The Canine Muse

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William Wegman and His Weimaraners: collaborations between filmmakers and their muses have long been recognized within both Hollywood and the underground.

By James Hook

 

Martin Scorsese and Robert De Niro. Andy Warhol and Edie Sedgwick. Celebrated artistic collaborations between filmmakers and their muses have long been recognized within both Hollywood and underground modes of filmmaking. What does it look like, however, when the muse in such a relationship happens to be a canine?

Such is the case in the unparalleled partnerships between William Wegman and his Weimaraner pets-turned-stars. A prolific multimedia visual artist and filmmaker who holds an MFA in painting from the University of Illinois, Champagne-Urbana, Wegman has shot a virtually uncountable number of film and video works since 1970. Some of these run mere seconds, while others irreverently reimagine such childhood staples as The Hardy Boys or The Twelve Days of Christmas. A selection of these films will screen at the IU Cinema in The World of William Wegman shorts program, part of the Underground Film Series, on Friday, September 8, at 6:30 p.m.

Mostly constant through this work is the presence of one or more canine collaborators. First came Man Ray, star of many Wegman shorts throughout the 70s. Man Ray’s death in 1982 marked the start of a four-year gap before the appearance of a new muse, Fay Ray. Appropriately, Man Ray’s and Fay Ray’s respective namesakes gesture toward the realms of fine art and commercial entertainment, an artificial binary Wegman’s career has never recognized—his work has been welcomed at the Centre Pompidou and on Saturday Night Live. Something of a repertory company of canines materialized following the 1989 birth of Fay’s puppies Battina (Batty), Crooky, and Chundo.

While there have been more Weimaraners since, Fay and her puppies are the dogs most seen by countless Millennials (and their parents) thanks to appearances on that bedrock of children’s television programming, Sesame Street, beginning in 1989. Here the dogs would run into an empty frame and pose together to corporeally create letters and numbers. They also enacted nursery rhymes and performed in sketches designed to highlight neighborhood service workers such as the waiter, the truck driver, and the ophthalmologist—with the aid of full costumes and the uncanny incorporation of human hands.

One downside to the, well, doggedness with which these iconic images have maintained their hold in our collective pop-cultural memory is how another side of Wegman’s artistic sensibility has been overshadowed. His earliest video works, for instance, decidedly do not fit adjacently to a song by Big Bird, but would feel very much at home in a retrospective that also featured the works of, say, Bruce Nauman, Nam June Paik, or Bill Viola.

Many of Wegman’s short films are underscored by an existential absurdity that would not be out of place in a one-act by Samuel Beckett.

Art critic Kim Levin has situated Wegman within what she identifies as an “aesthetic of the amateur.” Indeed, Wegman’s short films can sometimes feel like home movies, but only to a point. Although shot in Wegman’s studio space with simple camera setups and little if any editing, rather than capture the quotidian in any uncomplicated way, the activities in many of these films are underscored by an existential absurdity (or, perhaps, an absurd take on existentialism) that would not be out of place in a one-act by Samuel Beckett. They veer from the borderline grotesque (e.g., Wegman expels milk from his mouth for a cooperative Man Ray to lap up off the floor) to the whimsically meta (e.g., Wegman and the dogs reenact in-studio their 1991 appearance on Late Night with David Letterman).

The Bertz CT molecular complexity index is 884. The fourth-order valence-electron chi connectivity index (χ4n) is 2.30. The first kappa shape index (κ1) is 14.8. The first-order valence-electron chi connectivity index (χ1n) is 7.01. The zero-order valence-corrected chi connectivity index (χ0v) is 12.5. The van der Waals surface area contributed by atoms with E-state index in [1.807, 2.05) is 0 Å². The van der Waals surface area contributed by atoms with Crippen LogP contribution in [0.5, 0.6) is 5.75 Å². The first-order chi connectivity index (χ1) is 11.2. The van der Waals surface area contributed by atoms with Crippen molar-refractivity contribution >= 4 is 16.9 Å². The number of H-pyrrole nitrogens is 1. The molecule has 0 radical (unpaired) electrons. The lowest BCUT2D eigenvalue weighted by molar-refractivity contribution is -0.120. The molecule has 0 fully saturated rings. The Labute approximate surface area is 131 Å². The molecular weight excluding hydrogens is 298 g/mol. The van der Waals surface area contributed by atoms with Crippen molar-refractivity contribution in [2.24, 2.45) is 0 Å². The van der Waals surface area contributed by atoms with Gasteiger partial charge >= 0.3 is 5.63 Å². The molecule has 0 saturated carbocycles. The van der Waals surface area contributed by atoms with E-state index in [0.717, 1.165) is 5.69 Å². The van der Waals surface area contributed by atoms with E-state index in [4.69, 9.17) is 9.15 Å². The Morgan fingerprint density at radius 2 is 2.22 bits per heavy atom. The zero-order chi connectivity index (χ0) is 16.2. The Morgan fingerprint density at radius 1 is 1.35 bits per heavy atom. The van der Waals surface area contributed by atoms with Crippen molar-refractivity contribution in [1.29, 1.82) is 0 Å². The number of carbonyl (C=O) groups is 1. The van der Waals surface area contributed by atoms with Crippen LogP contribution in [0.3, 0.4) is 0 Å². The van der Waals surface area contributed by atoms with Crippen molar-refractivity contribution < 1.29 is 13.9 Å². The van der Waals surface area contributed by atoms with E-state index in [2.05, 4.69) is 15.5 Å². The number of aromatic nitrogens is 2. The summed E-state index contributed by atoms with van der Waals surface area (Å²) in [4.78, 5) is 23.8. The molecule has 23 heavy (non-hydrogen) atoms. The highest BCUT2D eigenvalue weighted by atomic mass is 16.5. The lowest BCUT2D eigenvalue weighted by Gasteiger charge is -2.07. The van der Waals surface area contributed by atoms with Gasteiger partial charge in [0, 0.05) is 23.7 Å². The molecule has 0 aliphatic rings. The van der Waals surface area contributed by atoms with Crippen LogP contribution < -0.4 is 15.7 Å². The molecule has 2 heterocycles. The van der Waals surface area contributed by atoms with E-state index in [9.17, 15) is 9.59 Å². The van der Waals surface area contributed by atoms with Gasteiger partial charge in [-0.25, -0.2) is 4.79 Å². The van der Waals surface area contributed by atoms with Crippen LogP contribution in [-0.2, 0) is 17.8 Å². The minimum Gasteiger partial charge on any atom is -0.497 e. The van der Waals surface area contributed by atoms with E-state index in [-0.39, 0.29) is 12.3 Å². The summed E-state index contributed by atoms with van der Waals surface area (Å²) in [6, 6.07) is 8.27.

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That vexed label of “postmodernist” has often been applied to Wegman and it is not incorrect. Even his earliest shorts display confidence that his audiences are conversant in the expectations and conventions surrounding specific genres, rules Wegman then revels in exaggerating or breaking. 1978’s Man Ray, Man Ray, for instance, is a dual biography of the canine Man Ray and the famed surrealist photographer who preceded him. Constructed from talking head style interviews, still photographs, and voiceover narration, this “documentary” blurs together biographical details from the lives of both of its subjects and manages to incorporate an intermission and epilogue into its five-minute and twenty-three second running time.

The Hardly Boys in Hardly Gold sits somewhere in-between the categorically unmistakable video art and the spiritedly playful Sesame Street segments. Shot on location in Rangeley, Maine using 35mm and premiering at the 1996 Sundance Film Festival, the film is a technically accomplished tribute to the pseudonymous Franklin W. Dixon mystery series Wegman read as an adolescent. Herein sisters Batty and Crooky follow in the sleuthing shoes of brothers Frank and Joe; the voiceover narrator (unmistakably Wegman himself) helpfully clarifies, “Hardly boys, they were girls and dogs.” Whitney Museum curator Joan Simon has explained that for Wegman this casting was perfectly logical, as Weimaraners can be understood as “detectives by nature, tracking and sniffing for clues.”

Wegman’s Weimaraner muses are certainly not the first to bridge the categories of canine and star—this honor can be traced at least as far back as Rin Tin Tin in the silent era. Their image has, however, left an indelible aesthetic mark that continues to delight and baffle as it frustrates categories: Is the work fine art or kitsch? Does it appeal to children or adults? Is it best associated with the museum gallery or the television set? Are its characters dog-humans or human-dogs? As (surrealist) Man Ray once declared, “I like contradictions.” So too, I believe, does Wegman.